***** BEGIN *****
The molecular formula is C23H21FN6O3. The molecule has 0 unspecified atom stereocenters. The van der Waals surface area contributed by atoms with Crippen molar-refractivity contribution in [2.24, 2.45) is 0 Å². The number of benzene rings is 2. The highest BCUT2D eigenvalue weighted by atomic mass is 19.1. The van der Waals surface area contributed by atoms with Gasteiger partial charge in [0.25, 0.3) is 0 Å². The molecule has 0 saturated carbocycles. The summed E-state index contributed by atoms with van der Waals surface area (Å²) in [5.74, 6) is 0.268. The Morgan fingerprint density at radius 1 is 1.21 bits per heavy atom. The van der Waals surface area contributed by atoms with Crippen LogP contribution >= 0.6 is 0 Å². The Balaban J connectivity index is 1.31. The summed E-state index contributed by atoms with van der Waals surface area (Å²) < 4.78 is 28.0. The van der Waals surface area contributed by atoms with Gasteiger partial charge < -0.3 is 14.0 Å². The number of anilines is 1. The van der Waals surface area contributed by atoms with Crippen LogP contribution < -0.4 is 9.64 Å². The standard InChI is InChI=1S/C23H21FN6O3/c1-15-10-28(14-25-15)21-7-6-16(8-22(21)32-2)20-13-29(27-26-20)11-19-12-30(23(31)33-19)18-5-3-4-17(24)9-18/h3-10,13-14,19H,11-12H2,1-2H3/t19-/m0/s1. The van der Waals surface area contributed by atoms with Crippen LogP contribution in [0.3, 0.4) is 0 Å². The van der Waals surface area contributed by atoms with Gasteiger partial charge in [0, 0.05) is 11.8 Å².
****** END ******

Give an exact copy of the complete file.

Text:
The molecular formula is C23H21FN6O3. The molecule has 0 unspecified atom stereocenters. The van der Waals surface area contributed by atoms with Crippen molar-refractivity contribution in [2.24, 2.45) is 0 Å². The number of benzene rings is 2. The highest BCUT2D eigenvalue weighted by atomic mass is 19.1. The van der Waals surface area contributed by atoms with Gasteiger partial charge in [0.25, 0.3) is 0 Å². The molecule has 0 saturated carbocycles. The summed E-state index contributed by atoms with van der Waals surface area (Å²) in [5.74, 6) is 0.268. The Morgan fingerprint density at radius 1 is 1.21 bits per heavy atom. The van der Waals surface area contributed by atoms with Crippen LogP contribution >= 0.6 is 0 Å². The Balaban J connectivity index is 1.31. The summed E-state index contributed by atoms with van der Waals surface area (Å²) < 4.78 is 28.0. The van der Waals surface area contributed by atoms with Gasteiger partial charge < -0.3 is 14.0 Å². The number of anilines is 1. The van der Waals surface area contributed by atoms with Crippen LogP contribution < -0.4 is 9.64 Å². The standard InChI is InChI=1S/C23H21FN6O3/c1-15-10-28(14-25-15)21-7-6-16(8-22(21)32-2)20-13-29(27-26-20)11-19-12-30(23(31)33-19)18-5-3-4-17(24)9-18/h3-10,13-14,19H,11-12H2,1-2H3/t19-/m0/s1. The van der Waals surface area contributed by atoms with Crippen LogP contribution in [0.3, 0.4) is 0 Å². The van der Waals surface area contributed by atoms with Gasteiger partial charge in [0, 0.05) is 11.8 Å².